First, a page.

The bottom of a skating blade is not flat, but hollow ground with a concave middle part. When the skater stands upright both edges rest on the ice, but when he leans to the right one edge leaves the ice so that he is balanced on the outside edge on the right foot and the inside edge on the left. When he leans to the left he rests on the left outside edge and the right inside edge.
The very first jump that any skater learns, the three jump, uses the same take-off and landing edges as the axe! The skater takes off from the outside edge of one foot; going forwards, and lands backwards on the other foot on an outside edge, having turned 180Degrees. The axe! involves turning one-and-a-half times in the air, through 540 Degrees. It was first introduced by the Norwegian, Axel Paulsen, in the nineteenth century, but he did a very primitive version of the beautiful, soaring move seen today. At the zenith of her competitive career the highlight of Sonja Henie routine was two axels in a row. She would wind herself up like a corkscrew, signaling that the move was to come. This is now deemed bad form. She did not get very far off the ice, either. Today, skaters jump so high that the rotation is relatively easy. The height of Robin Cousins jumps never fails to draw gasps of admiration, particularly the tuck and delayed axels. In the tuck axe! the legs are brought up to the body, accentuating the skater's height above the ice. In the delayed axe! The rotation is held off until the last moment.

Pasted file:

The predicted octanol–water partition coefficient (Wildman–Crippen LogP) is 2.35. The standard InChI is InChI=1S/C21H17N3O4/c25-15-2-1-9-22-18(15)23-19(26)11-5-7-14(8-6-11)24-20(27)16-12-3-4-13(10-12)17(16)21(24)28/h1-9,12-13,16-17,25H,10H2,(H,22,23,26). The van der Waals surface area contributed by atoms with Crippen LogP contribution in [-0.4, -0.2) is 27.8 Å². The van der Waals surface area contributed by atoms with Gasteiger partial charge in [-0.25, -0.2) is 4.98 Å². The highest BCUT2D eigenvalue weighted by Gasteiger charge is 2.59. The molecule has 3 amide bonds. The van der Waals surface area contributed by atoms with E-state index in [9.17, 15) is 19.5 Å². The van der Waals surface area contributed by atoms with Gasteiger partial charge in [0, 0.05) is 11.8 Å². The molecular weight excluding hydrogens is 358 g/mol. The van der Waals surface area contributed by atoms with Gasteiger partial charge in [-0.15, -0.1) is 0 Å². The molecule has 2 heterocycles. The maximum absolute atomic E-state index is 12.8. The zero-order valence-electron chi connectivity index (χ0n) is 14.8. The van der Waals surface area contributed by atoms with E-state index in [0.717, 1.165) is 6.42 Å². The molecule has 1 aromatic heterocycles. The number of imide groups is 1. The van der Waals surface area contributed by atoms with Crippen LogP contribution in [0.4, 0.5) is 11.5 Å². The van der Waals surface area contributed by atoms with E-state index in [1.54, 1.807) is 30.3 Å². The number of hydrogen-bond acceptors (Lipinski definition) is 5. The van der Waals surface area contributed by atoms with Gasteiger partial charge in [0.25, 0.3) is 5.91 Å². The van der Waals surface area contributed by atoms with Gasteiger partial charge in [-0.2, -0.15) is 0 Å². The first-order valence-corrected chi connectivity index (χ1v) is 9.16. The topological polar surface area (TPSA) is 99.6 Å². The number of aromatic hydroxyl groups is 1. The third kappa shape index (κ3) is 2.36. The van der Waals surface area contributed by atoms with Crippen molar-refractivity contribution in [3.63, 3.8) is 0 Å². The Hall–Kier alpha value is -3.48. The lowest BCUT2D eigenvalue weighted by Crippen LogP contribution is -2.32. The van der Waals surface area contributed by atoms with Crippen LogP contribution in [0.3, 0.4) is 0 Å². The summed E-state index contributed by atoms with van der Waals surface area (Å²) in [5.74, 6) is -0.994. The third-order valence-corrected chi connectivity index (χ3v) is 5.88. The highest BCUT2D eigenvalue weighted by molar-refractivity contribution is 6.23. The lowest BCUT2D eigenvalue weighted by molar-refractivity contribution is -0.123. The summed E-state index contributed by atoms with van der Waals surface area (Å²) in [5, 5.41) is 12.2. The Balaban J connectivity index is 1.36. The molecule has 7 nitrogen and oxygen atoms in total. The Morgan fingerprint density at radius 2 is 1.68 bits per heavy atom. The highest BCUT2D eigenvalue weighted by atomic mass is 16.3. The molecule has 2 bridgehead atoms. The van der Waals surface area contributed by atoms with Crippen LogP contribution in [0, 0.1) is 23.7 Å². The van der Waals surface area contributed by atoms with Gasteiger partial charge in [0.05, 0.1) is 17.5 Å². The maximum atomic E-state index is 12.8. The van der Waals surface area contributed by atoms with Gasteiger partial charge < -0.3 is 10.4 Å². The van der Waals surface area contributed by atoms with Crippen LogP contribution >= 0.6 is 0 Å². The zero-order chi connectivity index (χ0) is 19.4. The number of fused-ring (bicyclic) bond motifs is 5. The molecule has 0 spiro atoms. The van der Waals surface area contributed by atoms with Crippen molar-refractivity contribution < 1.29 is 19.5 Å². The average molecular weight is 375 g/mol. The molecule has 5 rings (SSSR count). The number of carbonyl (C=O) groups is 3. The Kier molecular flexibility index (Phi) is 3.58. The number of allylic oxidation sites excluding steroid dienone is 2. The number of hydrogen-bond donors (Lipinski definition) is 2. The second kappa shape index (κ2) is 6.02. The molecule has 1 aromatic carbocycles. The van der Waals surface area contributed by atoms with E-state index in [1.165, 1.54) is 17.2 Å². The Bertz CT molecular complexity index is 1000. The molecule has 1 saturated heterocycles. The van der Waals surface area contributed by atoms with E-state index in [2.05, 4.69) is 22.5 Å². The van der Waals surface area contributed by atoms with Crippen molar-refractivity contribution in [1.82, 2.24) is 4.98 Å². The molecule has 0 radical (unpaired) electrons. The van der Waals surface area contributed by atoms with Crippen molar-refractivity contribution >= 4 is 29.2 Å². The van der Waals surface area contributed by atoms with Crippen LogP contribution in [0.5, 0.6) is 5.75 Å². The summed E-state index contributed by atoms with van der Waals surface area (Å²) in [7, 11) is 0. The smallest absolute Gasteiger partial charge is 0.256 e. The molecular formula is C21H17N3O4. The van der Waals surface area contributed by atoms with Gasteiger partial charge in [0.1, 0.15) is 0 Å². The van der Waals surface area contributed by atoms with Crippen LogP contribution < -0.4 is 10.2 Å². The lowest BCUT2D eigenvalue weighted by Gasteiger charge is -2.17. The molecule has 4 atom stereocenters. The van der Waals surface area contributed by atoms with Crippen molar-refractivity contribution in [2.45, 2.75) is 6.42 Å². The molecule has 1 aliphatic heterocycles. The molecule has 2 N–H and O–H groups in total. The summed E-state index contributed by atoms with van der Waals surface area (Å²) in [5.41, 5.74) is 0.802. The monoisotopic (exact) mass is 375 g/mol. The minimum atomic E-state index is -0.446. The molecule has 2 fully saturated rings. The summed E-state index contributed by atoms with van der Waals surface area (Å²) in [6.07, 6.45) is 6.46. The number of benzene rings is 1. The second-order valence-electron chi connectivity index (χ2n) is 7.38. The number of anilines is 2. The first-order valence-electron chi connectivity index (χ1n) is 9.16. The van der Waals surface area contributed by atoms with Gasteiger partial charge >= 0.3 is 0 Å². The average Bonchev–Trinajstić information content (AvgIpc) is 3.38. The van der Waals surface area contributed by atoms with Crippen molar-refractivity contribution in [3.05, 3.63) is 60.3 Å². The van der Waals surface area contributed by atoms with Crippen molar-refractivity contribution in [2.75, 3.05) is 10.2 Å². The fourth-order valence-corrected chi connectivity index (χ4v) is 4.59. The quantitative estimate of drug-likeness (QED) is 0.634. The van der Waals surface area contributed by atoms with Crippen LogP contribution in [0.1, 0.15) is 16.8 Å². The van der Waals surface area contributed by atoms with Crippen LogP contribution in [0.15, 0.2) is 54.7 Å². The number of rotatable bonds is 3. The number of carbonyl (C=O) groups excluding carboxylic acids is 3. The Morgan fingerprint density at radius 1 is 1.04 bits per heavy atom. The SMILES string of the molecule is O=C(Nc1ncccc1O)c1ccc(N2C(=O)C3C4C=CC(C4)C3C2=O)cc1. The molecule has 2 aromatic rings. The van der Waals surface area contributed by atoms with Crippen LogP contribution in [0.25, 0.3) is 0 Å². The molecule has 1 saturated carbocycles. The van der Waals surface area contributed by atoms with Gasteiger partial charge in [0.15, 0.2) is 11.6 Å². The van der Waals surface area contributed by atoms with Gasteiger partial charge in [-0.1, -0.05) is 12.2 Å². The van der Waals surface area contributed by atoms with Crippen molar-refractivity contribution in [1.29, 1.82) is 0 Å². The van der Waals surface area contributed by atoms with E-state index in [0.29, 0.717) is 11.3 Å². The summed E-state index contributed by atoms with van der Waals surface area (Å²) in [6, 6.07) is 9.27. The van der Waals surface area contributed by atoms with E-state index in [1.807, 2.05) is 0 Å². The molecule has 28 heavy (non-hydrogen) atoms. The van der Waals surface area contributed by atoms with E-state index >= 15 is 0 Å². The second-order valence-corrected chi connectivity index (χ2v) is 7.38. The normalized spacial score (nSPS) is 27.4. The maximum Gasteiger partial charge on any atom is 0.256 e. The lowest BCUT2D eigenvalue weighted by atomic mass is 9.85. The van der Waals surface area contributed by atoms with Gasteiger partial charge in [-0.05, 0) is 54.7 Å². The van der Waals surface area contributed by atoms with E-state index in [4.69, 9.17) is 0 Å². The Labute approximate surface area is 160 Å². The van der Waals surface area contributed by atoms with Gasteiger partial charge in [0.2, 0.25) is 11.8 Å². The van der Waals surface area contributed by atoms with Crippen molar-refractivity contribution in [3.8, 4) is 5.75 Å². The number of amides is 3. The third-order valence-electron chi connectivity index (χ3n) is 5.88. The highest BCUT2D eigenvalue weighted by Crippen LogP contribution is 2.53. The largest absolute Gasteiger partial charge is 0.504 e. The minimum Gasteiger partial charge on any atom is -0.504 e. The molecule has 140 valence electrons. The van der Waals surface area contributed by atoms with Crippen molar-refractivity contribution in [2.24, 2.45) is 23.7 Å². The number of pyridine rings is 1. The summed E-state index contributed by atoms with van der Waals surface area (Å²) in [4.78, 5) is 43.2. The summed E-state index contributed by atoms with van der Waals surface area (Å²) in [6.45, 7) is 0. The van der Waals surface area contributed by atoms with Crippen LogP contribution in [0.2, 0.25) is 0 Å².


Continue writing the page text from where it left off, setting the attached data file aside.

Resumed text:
Dick Button, the 1948 and 1952 Olympic gold-medal winner who brought in the flying came! and was the first person to accomplish a triple jump, was responsible for introducing the double axel. To accomplish this, the skater turns two-and-a-half times, or 900 Degrees, in the air. Peggy Fleming produced a further refinement, a move few others have been able to repeat. Her specialty was to take off for a double axel from an outside spreadeagle position (both feet on the ice, one pointing forwards and the other backwards) and immediately resume it on landing. However, when she won the gold medal in the 1968 Olympic Games in Grenoble she reduced the difficulty of this move, choosing to execute a single rather than a double axe!.
The first person to do a triple axel in a World Championship was Vern Taylor of Canada, in 1978. Brian Orser, also a Canadian, presented a much smoother version of the jump with its three-and-a-half turns -that's 1260 Degrees in his first appearance in a World Championship in 1981.